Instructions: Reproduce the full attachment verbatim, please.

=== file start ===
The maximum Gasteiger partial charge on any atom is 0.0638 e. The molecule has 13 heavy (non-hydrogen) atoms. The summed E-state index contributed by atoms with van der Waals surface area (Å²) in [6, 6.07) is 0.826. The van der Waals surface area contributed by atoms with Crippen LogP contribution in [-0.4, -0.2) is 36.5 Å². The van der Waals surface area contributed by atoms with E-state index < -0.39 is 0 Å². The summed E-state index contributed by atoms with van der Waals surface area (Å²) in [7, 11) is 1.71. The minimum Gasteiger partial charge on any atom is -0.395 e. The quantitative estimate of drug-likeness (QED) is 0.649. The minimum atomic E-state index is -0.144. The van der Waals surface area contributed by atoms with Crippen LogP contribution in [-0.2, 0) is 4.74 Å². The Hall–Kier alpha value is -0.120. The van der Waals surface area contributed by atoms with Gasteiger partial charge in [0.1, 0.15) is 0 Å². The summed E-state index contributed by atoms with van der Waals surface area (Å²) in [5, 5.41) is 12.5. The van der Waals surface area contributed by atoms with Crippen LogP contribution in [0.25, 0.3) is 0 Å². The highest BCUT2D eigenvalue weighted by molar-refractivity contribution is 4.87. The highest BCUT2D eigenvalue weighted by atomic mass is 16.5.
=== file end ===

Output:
The maximum Gasteiger partial charge on any atom is 0.0638 e. The molecule has 13 heavy (non-hydrogen) atoms. The summed E-state index contributed by atoms with van der Waals surface area (Å²) in [6, 6.07) is 0.826. The van der Waals surface area contributed by atoms with Crippen LogP contribution in [-0.4, -0.2) is 36.5 Å². The van der Waals surface area contributed by atoms with E-state index < -0.39 is 0 Å². The summed E-state index contributed by atoms with van der Waals surface area (Å²) in [7, 11) is 1.71. The minimum Gasteiger partial charge on any atom is -0.395 e. The quantitative estimate of drug-likeness (QED) is 0.649. The minimum atomic E-state index is -0.144. The van der Waals surface area contributed by atoms with Crippen LogP contribution in [-0.2, 0) is 4.74 Å². The Hall–Kier alpha value is -0.120. The van der Waals surface area contributed by atoms with Gasteiger partial charge in [0.1, 0.15) is 0 Å². The summed E-state index contributed by atoms with van der Waals surface area (Å²) in [5, 5.41) is 12.5. The van der Waals surface area contributed by atoms with Crippen LogP contribution in [0.25, 0.3) is 0 Å². The highest BCUT2D eigenvalue weighted by molar-refractivity contribution is 4.87. The highest BCUT2D eigenvalue weighted by atomic mass is 16.5.